On a side note; last week I got a call from an agent around 3:00 pm, three hours before a gig. She said the room had blocked booked the date, and didn't need me. Now sometimes when this happens, the venue just says they will "make it up to me", which is what they wanted to do this time as well. However the agent said she wasn't going to let this one slide and was going to charge them full price, because it was such late notice. So again, I had no say in the money end of the deal, and if the venue says something to me, I can just play stupid - not a hard thing to do

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                    • #11
                      [QUOTE]Should the beer or wine vendor cut their price because the guy's business is inconsistent? Should the janitorial service or the electric company cut their rates because the food isn't up to par?[/QUOTE

                      Hey I igree with you but (for my situation) it doesn't work like that. The music is the first thing to go when it's slow

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                      • #12
                        Maybe the 8 people tipped out of pity. It's like pizza delivery guys getting more tips if it's raining out.
                        Winner of best guitarist in the house. (my house)!

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                        • #13
                          Oh yes, I forgot this was a tipping thread. I too get better tips when it's slow. As others have said, it's partially the extra attention, partially the ability to fade into the woodwork (on both sides) and maybe partially pity.

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                          • #14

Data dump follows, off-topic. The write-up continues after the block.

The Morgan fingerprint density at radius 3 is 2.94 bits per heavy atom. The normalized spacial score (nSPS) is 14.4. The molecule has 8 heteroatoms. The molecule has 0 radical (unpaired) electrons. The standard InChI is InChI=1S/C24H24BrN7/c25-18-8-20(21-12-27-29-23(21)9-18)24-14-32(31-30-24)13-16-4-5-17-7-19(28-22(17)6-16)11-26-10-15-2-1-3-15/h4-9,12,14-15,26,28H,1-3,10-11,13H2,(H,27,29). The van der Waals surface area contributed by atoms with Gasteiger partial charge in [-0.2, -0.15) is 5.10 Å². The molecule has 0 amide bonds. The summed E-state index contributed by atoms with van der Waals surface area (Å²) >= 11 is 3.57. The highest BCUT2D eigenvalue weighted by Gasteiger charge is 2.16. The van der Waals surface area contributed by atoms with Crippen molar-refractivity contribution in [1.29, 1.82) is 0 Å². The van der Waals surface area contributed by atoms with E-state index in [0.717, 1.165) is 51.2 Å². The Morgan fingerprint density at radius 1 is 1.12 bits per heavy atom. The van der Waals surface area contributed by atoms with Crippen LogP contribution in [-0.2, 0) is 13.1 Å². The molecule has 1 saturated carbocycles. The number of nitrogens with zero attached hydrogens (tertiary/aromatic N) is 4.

[QUOTE=fingerpicker;n31107070]
                            Should the beer or wine vendor cut their price because the guy's business is inconsistent? Should the janitorial service or the electric company cut their rates because the food isn't up to par?[/QUOTE

                            Hey I igree with you but (for my situation) it doesn't work like that. The music is the first thing to go when it's slow
                            It may well be, but like I said, this isn't a bar or dance club where the music is the attraction. It's a restaurant where the food is what brings people. Thus, I can't take a cut in pay because they have management issues.The music in restaurants doesn't make them much money except in keeping diners there longer than normal. In fact, when it's busy, they often ask me to take more breaks so people will get up and leave so they can turn the tables over. Why? because the money is in food for them. And if that's he case, then like I said, if they can't get people, in the door, it's a kitchen problem, not the guy in the corner with the guitar, and my taking a cut in pay won't make a bit of difference if they make it or not.

                            I agree if it's a bar or a dance club, I might be more inclined to assume more responsibility for their turnout. But not a restaurant.
                            <div class="signaturecontainer"><a href="http://www.patcoast.com" target="_blank">http://www.patcoast.com</a><br><br><br><br><font size="1">&quot;The guy would be strumming along, singing the verse to “Margarittavile” and then he would hit his harmonizer pedal for the chorus. It went from sounding like a guy singing and playing guitar to sounding like the Stephen Hawkings trio.&quot;-<i>Christhee68</i></font><br><br><br><br><font size="1">&quot; the singer of my cover band used to find it funny to let out gaseous forms of vile hate and sadness that would make a plaster baby Jesus weep.&quot;-<i> FitchFY</i></font></div>

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                            • #15
                              Some restaurants like having someone entertain people that are waiting to get a table too.
                              Winner of best guitarist in the house. (my house)!